I’ve been looking forward to writing this blog post for weeks. At this point, most of you are probably familiar with my friend Krassy. Ever since our first couple of cooking sessions, Krassy has insisted I join him for an afternoon of preparing homemade rakia. For those of you who don’t know, rakia is a fruit brandy typically made with grapes or plums that is popular in the Balkans. Knowing how hilarious just a normal afternoon watching soccer with Krassy can be, I agreed without thinking twice.
One Saturday morning, I met up with Hannah, a German teacher at my school who is living in Silistra for about 6 months, to watch our school’s volleyball game. After the game, Hannah and I headed over to meet Krassy for an afternoon of rakia making.
After driving a couple of minutes West along the Danube, Krassy asked if I had my camera. Having come straight from the volleyball game, I had left it back in my apartment. I told him it was no problem, but he insisted I take photos to send to “Marilyn and John.” We whipped a quick 180, and after ten minutes, we were back at Krassy’s rakia stove, camera in hand (I would be incredibly thankful for this later).
At this point, I must introduce one other character who ultimately becomes our hero for the day. I had met Krassy’s friend Atanas one other time. The first things you notice about Atanas are his sideways ball cap and toothless grin. He’s probably about 5’6″, and maybe 80 pounds soaking wet. My first impression was that he was upbeat, jovial, and absolutely hilarious. These initial observations have endured each time I’ve hung out with him since. While I probably understand ~80% of what Krassy says at this point, I understand closer to 20% of what Atanas says.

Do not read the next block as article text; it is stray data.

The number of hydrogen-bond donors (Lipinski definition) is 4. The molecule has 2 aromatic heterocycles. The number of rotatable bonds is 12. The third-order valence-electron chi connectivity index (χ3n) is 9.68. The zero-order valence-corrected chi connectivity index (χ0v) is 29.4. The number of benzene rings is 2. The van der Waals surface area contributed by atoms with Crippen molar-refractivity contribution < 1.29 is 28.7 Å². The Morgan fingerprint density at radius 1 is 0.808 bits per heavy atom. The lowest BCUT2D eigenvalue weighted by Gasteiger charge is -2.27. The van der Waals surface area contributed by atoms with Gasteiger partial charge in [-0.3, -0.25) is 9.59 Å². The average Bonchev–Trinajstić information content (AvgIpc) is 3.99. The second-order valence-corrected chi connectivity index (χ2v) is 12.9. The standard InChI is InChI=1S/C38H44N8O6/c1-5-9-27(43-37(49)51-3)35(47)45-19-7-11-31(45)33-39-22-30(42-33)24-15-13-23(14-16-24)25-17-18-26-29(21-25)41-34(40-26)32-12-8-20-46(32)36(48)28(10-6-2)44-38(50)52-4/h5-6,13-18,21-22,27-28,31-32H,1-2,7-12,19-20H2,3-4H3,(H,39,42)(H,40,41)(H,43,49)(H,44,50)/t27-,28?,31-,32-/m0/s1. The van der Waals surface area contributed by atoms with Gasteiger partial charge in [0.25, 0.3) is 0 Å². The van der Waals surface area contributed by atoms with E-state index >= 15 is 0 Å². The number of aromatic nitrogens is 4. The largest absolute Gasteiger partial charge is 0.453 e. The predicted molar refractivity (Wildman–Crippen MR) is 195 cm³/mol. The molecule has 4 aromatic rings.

Now it was time to get to work. Krassy and Atanas began cleaning out the enormous vat. The facility we were working in was communal, so it had to be cleaned out before each use. The building had four giant vats stacked side by side, and people pay a set fee to make a single batch of rakia. Several groups came and went as we were there throughout the course of the day.
Once the vat was cleaned to Krassy’s satisfaction (Atanas would have stopped 20 minutes earlier), we began dumping in the grape juice. It’s unclear to me where the juice came from (it was there when we arrived), but I like to think they are grapes from Krassy’s ranch, and that Atanas stomped them himself. We use buckets to empty three giant blue plastic barrels of grape juice into the vat, which was situated directly above a wood stove. Once the ingredients were loaded, the top was sealed with some sort of flour solution, and we added more firewood to get things cooking!
Hannah pointed out that the vat next to ours was made in 1947. It’s amazing to think that people have probably been making rakia here for over 60 years.
With things underway, we decided to start cooking some food for ourselves. Krassy explained to us all that he had wanted to cook steaks, but because Atanas didn’t have enough teeth, we had to have meatballs instead. I couldn’t believe how matter-of-fact Krassy was about the whole thing, but fortunately Atanas seemed to be a pretty good sport. I laid out the tablecloth while Atanas cooked our meatballs and potatoes in the wheelbarrow outside (yes, you read that correctly).
Sometime during lunch, the rakia started flowing! The steam works its way up through a pipe before passing through a cooling condenser, and finally emerging as rakia. Krassy consistently checked in on the alcohol content which was right around 60%–pretty potent! We were making a big batch, so the process took several hours.
Now that the rakia was flowing, it was time to taste it. I love science experiments. In elementary school, I used to geek out over our annual science fair. I remember winning honorable mention one year for testing which detergents were most effective at cleaning up after oil spills…pretty ground-breaking stuff for a 4th grader, right? I thought so too, until my youngest sister Emily won first place a few years later for planting her lost baby teeth to see if they would grow into flowers (spoiler alert: they don’t). Sometimes the world doesn’t seem fair (pun intended).
This particular Saturday, I witnessed an experiment searching to answer the question: How does rakia affect a 75 pound man? Atanas loves rakia. In the time it took me to polish off each small glass, I felt like Atanas had finished three. These pictures only begin to depict his absurdity. I wish I had brought a video camera…